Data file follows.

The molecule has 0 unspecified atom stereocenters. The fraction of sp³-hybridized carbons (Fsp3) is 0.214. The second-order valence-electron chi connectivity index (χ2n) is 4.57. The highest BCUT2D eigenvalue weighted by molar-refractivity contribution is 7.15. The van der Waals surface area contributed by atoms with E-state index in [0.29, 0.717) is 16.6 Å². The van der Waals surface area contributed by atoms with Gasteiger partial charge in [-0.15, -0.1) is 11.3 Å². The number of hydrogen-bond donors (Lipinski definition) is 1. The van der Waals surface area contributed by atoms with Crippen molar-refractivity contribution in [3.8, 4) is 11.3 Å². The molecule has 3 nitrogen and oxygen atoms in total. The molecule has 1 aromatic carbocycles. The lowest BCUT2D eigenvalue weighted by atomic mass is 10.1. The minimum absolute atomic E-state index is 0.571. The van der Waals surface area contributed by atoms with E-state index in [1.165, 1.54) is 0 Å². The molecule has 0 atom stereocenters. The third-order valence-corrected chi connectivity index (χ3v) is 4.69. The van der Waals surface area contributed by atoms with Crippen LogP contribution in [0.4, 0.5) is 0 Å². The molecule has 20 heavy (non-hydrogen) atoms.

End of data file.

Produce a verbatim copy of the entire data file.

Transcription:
The molecule has 0 unspecified atom stereocenters. The fraction of sp³-hybridized carbons (Fsp3) is 0.214. The second-order valence-electron chi connectivity index (χ2n) is 4.57. The highest BCUT2D eigenvalue weighted by molar-refractivity contribution is 7.15. The van der Waals surface area contributed by atoms with E-state index in [0.29, 0.717) is 16.6 Å². The van der Waals surface area contributed by atoms with Gasteiger partial charge in [-0.15, -0.1) is 11.3 Å². The number of hydrogen-bond donors (Lipinski definition) is 1. The van der Waals surface area contributed by atoms with Crippen molar-refractivity contribution in [3.8, 4) is 11.3 Å². The molecule has 3 nitrogen and oxygen atoms in total. The molecule has 1 aromatic carbocycles. The lowest BCUT2D eigenvalue weighted by atomic mass is 10.1. The minimum absolute atomic E-state index is 0.571. The van der Waals surface area contributed by atoms with E-state index in [1.165, 1.54) is 0 Å². The molecule has 0 atom stereocenters. The third-order valence-corrected chi connectivity index (χ3v) is 4.69. The van der Waals surface area contributed by atoms with Crippen LogP contribution in [0.4, 0.5) is 0 Å². The molecule has 20 heavy (non-hydrogen) atoms.